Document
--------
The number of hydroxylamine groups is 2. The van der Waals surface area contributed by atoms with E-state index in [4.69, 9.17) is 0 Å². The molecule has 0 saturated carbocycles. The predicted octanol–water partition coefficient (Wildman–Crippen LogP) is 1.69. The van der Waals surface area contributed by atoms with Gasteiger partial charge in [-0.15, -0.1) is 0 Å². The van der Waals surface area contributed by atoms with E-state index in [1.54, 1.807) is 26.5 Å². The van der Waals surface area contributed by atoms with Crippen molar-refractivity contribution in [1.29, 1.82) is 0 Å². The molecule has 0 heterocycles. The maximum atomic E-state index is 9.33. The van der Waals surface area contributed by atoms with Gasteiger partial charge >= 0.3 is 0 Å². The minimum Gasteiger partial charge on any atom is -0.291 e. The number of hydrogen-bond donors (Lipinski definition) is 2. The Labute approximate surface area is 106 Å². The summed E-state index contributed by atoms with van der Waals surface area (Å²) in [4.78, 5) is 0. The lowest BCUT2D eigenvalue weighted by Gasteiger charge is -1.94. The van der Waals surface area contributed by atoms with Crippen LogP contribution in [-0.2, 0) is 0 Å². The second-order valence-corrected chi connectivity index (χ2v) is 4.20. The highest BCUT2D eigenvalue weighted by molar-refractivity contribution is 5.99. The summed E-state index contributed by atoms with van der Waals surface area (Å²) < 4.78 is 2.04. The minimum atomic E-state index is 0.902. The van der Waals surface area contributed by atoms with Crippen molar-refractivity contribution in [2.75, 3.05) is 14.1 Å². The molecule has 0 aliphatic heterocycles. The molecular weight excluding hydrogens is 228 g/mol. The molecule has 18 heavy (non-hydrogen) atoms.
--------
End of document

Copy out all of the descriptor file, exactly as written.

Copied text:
The number of hydroxylamine groups is 2. The van der Waals surface area contributed by atoms with E-state index in [4.69, 9.17) is 0 Å². The molecule has 0 saturated carbocycles. The predicted octanol–water partition coefficient (Wildman–Crippen LogP) is 1.69. The van der Waals surface area contributed by atoms with Gasteiger partial charge in [-0.15, -0.1) is 0 Å². The van der Waals surface area contributed by atoms with E-state index in [1.54, 1.807) is 26.5 Å². The van der Waals surface area contributed by atoms with Crippen molar-refractivity contribution in [1.29, 1.82) is 0 Å². The molecule has 0 heterocycles. The maximum atomic E-state index is 9.33. The van der Waals surface area contributed by atoms with Gasteiger partial charge >= 0.3 is 0 Å². The minimum Gasteiger partial charge on any atom is -0.291 e. The number of hydrogen-bond donors (Lipinski definition) is 2. The Labute approximate surface area is 106 Å². The summed E-state index contributed by atoms with van der Waals surface area (Å²) in [4.78, 5) is 0. The lowest BCUT2D eigenvalue weighted by Gasteiger charge is -1.94. The van der Waals surface area contributed by atoms with Crippen LogP contribution in [-0.2, 0) is 0 Å². The second-order valence-corrected chi connectivity index (χ2v) is 4.20. The highest BCUT2D eigenvalue weighted by molar-refractivity contribution is 5.99. The summed E-state index contributed by atoms with van der Waals surface area (Å²) < 4.78 is 2.04. The minimum atomic E-state index is 0.902. The van der Waals surface area contributed by atoms with Crippen molar-refractivity contribution in [2.75, 3.05) is 14.1 Å². The molecule has 0 aliphatic heterocycles. The molecular weight excluding hydrogens is 228 g/mol. The molecule has 18 heavy (non-hydrogen) atoms.